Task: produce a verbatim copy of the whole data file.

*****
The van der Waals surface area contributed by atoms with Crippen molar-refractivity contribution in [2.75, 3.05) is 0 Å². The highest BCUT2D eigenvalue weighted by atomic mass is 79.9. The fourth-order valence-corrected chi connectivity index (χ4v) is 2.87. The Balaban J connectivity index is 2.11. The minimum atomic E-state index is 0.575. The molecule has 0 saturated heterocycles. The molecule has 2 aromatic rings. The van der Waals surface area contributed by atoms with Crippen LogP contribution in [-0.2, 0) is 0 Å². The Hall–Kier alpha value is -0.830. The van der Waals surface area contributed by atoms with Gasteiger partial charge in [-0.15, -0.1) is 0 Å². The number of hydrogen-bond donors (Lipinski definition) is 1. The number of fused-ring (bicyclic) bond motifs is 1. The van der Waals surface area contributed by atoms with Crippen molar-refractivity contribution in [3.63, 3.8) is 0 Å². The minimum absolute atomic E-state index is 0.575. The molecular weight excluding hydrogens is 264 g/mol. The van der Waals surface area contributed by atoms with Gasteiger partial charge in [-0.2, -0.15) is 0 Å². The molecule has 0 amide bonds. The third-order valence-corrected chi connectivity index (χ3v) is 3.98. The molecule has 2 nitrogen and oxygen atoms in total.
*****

The van der Waals surface area contributed by atoms with Crippen molar-refractivity contribution in [2.75, 3.05) is 0 Å². The highest BCUT2D eigenvalue weighted by atomic mass is 79.9. The fourth-order valence-corrected chi connectivity index (χ4v) is 2.87. The Balaban J connectivity index is 2.11. The minimum atomic E-state index is 0.575. The molecule has 0 saturated heterocycles. The molecule has 2 aromatic rings. The van der Waals surface area contributed by atoms with Crippen LogP contribution in [-0.2, 0) is 0 Å². The Hall–Kier alpha value is -0.830. The van der Waals surface area contributed by atoms with Gasteiger partial charge in [-0.15, -0.1) is 0 Å². The number of hydrogen-bond donors (Lipinski definition) is 1. The number of fused-ring (bicyclic) bond motifs is 1. The van der Waals surface area contributed by atoms with Crippen molar-refractivity contribution in [3.63, 3.8) is 0 Å². The minimum absolute atomic E-state index is 0.575. The molecular weight excluding hydrogens is 264 g/mol. The van der Waals surface area contributed by atoms with Gasteiger partial charge in [-0.2, -0.15) is 0 Å². The molecule has 0 amide bonds. The third-order valence-corrected chi connectivity index (χ3v) is 3.98. The molecule has 2 nitrogen and oxygen atoms in total.